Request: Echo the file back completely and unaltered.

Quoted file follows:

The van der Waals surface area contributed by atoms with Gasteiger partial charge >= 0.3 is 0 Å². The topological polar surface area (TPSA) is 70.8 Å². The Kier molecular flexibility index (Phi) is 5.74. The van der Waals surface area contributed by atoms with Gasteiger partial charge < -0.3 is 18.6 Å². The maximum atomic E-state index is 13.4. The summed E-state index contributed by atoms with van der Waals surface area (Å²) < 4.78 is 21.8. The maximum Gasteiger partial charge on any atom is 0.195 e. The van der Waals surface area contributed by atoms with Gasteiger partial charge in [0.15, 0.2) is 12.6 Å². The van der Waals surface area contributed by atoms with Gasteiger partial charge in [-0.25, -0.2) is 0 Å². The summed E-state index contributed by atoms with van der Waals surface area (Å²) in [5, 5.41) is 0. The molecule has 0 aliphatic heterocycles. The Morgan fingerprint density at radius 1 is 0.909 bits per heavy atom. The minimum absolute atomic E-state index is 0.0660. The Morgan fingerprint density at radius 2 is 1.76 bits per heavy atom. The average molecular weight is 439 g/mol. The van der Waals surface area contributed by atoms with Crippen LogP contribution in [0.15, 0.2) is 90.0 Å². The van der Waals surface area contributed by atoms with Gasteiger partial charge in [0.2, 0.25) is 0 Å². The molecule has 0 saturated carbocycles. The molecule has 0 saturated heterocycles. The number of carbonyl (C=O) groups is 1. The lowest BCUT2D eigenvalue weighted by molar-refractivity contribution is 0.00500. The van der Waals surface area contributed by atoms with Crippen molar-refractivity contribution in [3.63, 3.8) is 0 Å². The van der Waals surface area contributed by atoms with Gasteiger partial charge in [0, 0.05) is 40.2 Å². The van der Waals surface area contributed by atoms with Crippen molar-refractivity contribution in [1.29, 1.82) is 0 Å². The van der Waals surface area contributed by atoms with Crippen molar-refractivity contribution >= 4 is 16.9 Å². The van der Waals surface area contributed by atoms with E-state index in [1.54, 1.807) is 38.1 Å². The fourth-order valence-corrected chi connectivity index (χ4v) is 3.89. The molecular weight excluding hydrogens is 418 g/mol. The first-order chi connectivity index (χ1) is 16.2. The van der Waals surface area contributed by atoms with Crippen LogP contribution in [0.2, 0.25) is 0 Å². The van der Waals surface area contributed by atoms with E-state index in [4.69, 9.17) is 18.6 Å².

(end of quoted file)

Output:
The van der Waals surface area contributed by atoms with Gasteiger partial charge >= 0.3 is 0 Å². The topological polar surface area (TPSA) is 70.8 Å². The Kier molecular flexibility index (Phi) is 5.74. The van der Waals surface area contributed by atoms with Gasteiger partial charge < -0.3 is 18.6 Å². The maximum atomic E-state index is 13.4. The summed E-state index contributed by atoms with van der Waals surface area (Å²) < 4.78 is 21.8. The maximum Gasteiger partial charge on any atom is 0.195 e. The van der Waals surface area contributed by atoms with Gasteiger partial charge in [0.15, 0.2) is 12.6 Å². The van der Waals surface area contributed by atoms with Gasteiger partial charge in [-0.25, -0.2) is 0 Å². The summed E-state index contributed by atoms with van der Waals surface area (Å²) in [5, 5.41) is 0. The molecule has 0 aliphatic heterocycles. The Morgan fingerprint density at radius 1 is 0.909 bits per heavy atom. The minimum absolute atomic E-state index is 0.0660. The Morgan fingerprint density at radius 2 is 1.76 bits per heavy atom. The average molecular weight is 439 g/mol. The van der Waals surface area contributed by atoms with Crippen LogP contribution in [0.15, 0.2) is 90.0 Å². The van der Waals surface area contributed by atoms with Gasteiger partial charge in [0.2, 0.25) is 0 Å². The molecule has 0 saturated carbocycles. The molecule has 0 saturated heterocycles. The number of carbonyl (C=O) groups is 1. The lowest BCUT2D eigenvalue weighted by molar-refractivity contribution is 0.00500. The van der Waals surface area contributed by atoms with Crippen molar-refractivity contribution in [3.63, 3.8) is 0 Å². The van der Waals surface area contributed by atoms with Gasteiger partial charge in [0, 0.05) is 40.2 Å². The van der Waals surface area contributed by atoms with Crippen molar-refractivity contribution in [1.29, 1.82) is 0 Å². The van der Waals surface area contributed by atoms with Crippen molar-refractivity contribution >= 4 is 16.9 Å². The van der Waals surface area contributed by atoms with E-state index in [1.54, 1.807) is 38.1 Å². The fourth-order valence-corrected chi connectivity index (χ4v) is 3.89. The molecular weight excluding hydrogens is 418 g/mol. The first-order chi connectivity index (χ1) is 16.2. The van der Waals surface area contributed by atoms with Crippen LogP contribution in [0.2, 0.25) is 0 Å². The van der Waals surface area contributed by atoms with E-state index in [4.69, 9.17) is 18.6 Å².